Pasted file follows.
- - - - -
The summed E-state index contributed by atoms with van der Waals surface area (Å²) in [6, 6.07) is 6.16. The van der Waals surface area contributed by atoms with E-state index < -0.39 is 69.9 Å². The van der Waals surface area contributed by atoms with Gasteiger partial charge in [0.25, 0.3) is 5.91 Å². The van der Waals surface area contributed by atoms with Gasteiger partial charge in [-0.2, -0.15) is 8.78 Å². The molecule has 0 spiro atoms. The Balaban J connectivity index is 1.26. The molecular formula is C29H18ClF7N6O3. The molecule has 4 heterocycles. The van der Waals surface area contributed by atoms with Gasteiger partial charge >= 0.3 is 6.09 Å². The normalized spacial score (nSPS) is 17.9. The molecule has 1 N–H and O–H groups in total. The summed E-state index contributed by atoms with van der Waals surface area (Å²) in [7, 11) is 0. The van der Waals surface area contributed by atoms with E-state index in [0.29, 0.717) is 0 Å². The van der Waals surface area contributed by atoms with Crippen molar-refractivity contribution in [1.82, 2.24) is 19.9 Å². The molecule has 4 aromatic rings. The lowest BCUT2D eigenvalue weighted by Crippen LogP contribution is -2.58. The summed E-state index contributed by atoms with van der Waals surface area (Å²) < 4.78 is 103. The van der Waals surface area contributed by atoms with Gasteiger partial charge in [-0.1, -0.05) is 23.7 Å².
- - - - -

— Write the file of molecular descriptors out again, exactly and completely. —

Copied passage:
The summed E-state index contributed by atoms with van der Waals surface area (Å²) in [6, 6.07) is 6.16. The van der Waals surface area contributed by atoms with E-state index < -0.39 is 69.9 Å². The van der Waals surface area contributed by atoms with Gasteiger partial charge in [0.25, 0.3) is 5.91 Å². The van der Waals surface area contributed by atoms with Gasteiger partial charge in [-0.2, -0.15) is 8.78 Å². The molecule has 0 spiro atoms. The Balaban J connectivity index is 1.26. The molecular formula is C29H18ClF7N6O3. The molecule has 4 heterocycles. The van der Waals surface area contributed by atoms with Gasteiger partial charge >= 0.3 is 6.09 Å². The normalized spacial score (nSPS) is 17.9. The molecule has 1 N–H and O–H groups in total. The summed E-state index contributed by atoms with van der Waals surface area (Å²) in [7, 11) is 0. The van der Waals surface area contributed by atoms with E-state index in [0.29, 0.717) is 0 Å². The van der Waals surface area contributed by atoms with Crippen molar-refractivity contribution in [1.82, 2.24) is 19.9 Å². The molecule has 4 aromatic rings. The lowest BCUT2D eigenvalue weighted by Crippen LogP contribution is -2.58. The summed E-state index contributed by atoms with van der Waals surface area (Å²) < 4.78 is 103. The van der Waals surface area contributed by atoms with Gasteiger partial charge in [-0.1, -0.05) is 23.7 Å².